The future of the NFL will be changed Thursday. Don't know if it's good or bad for any particular team, but it will be different.
The draft -- pushed back into May to make sure the league has a viable talking point in almost every month of the year -- is filled with question marks and puzzles. Teams pay big money to craft their best guesses about the best prospects that best fit their needs.
Those guesses are fraught with peril, and misses cost millionaire executives their jobs and billionaire owners eight-figure investments.
So general managers are faced with the choice of swinging for a game-changer who could cost them their jobs or trying to gauge the safest pick who could modestly help the team but not improve the state of the franchise enough to keep their jobs later rather than sooner. Understandably, more often than not, GMs eschew the risky pick. You land a starter, great. You miss on a first-round quarterback, well, brush up that resume, Buttercup, because the ax soon will be falling.
In truth, there's a hard argument that swinging and missing on a first-round quarterback is more damaging to a franchise than not having a quarterback of the future.
Look at the Tennessee Titans, who spent a first-round pick on Jake Locker this time three years ago. Locker has battled injury and showed enough flashes to make you think he could be the guy. But "could be the guy" is just enough to get you beat. "Could be the guy" makes everyone wonder if he has enough help. "Could be the guy" makes teams spin their wheels until answers are apparent. "Could be the guy" clips coaches' careers when the answers become evident.
So it goes that the Titans are standing with the No. 11 pick in round one, floundering in an NFL sea that is filled with franchises dog-paddling along while being dogged by a longing for quarterback stability.
With that, the questions about the top quarterbacks in this draft class have been hashed and rehashed more than anything this side of the potatoes at Waffle House.
Johnny Manziel's strengths as a playmaker and a potential face of a franchise are immediately balanced with his sub-6-foot stature and the off-the-field issues that have been overblown by a 24/7 news cycle and the hype of SEC football.
Blake Bortles' prototypical size and measurables are quickly linked to his questionable performance against a subpar schedule and the fact his own college coach said he does not feel Bortles is a franchise quarterback.
Heck, Derek Carr is answering questions about whether his brother's struggles in the NFL will affect his potential production.
Good grief -- and yes, much of this is having an extra three weeks to debate the pluses and minuses of these guys. But the fact remains that regardless the amount of debate, change is coming.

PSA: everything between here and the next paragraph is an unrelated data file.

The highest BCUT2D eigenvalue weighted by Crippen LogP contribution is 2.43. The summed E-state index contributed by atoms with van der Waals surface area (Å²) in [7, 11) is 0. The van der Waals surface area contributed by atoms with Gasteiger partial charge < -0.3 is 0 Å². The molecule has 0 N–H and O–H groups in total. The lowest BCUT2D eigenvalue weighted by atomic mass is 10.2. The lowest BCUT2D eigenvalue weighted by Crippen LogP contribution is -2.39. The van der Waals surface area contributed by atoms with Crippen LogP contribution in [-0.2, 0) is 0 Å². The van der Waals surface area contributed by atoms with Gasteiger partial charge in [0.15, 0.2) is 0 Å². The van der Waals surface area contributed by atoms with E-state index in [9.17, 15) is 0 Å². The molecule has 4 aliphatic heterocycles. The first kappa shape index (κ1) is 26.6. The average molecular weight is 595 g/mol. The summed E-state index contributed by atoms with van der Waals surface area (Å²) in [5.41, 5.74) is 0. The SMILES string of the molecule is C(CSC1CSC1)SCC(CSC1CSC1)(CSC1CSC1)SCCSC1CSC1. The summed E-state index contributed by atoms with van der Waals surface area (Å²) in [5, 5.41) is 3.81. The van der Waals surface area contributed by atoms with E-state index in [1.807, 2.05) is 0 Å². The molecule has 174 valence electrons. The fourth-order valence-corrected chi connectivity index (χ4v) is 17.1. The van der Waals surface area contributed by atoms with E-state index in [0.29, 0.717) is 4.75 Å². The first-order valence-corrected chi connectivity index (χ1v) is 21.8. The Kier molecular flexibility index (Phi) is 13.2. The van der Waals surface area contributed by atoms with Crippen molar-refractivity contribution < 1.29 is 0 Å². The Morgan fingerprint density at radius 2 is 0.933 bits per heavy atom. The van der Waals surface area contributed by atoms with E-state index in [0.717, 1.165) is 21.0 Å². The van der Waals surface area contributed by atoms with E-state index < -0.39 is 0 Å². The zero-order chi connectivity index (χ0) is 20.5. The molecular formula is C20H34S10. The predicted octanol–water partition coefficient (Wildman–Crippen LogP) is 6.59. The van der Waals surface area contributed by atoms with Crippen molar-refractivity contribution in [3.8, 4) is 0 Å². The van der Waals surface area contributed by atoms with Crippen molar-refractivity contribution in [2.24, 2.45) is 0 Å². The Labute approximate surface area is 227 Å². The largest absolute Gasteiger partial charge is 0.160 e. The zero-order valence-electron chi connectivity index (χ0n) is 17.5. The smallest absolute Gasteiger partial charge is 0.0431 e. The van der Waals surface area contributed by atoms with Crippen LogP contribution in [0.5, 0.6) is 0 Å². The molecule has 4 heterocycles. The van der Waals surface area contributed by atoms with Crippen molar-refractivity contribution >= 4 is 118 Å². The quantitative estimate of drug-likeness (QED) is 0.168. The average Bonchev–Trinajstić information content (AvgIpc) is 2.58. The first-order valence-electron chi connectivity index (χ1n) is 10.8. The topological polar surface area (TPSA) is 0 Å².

Who swings for the fences with Manziel, the former Heisman winner with the superstar ceiling?
There are as many as five teams among the first eight that have serious questions at quarterback. Two of them -- the Cleveland Browns at No. 4 and the Oakland Raiders at No. 5 -- have been permanetly marred by first-round quarterback busts in recent years.
Oakland picked Jamarcus Russell No. 1 overall in 2007, and that's become the face of bad NFL picks considering Russell is out of football and among the players drafted behind him were the best receiver (Calvin Johnson), running back (Adrian Peterson), middle linebacker (Patrick Willis) and cornerback (Darrelle Revis).
The Browns' last three first-round quarterback picks were Brandon Weeden (2012), Brady Quinn (2007) and Tim Couch (1999). Ouchstanding.
Minnesota and Jacksonville also recently have been burned with first-round quarterback busts Christian Ponder and Blaine Gabbert.
So who knows where Johnny Football may bounce or where Bortles will be opened. In fact, spending a top-10 pick on a quarterback has hardly been a recipe for success considering the last two quarterbacks selected among the first 10 picks to lead the teams that drafted them to a Super Bowl victory are Peyton Manning, who went No. 1 overall in 1998, and Trent Dilfer, who went sixth in 1994. Eli Manning, you may remember, actually was drafted by the Chargers in 2004 and then traded to the Giants.
Here's hoping, though, that if the Titans have a chance at No. 11, they should snap up Manziel. Forget finding a starter: He has the potential to be a star.
Plus, I've always preferred swinging and missing than leaving the bat on your shoulder.
Contact Jay Greeson at firstname.lastname@example.org.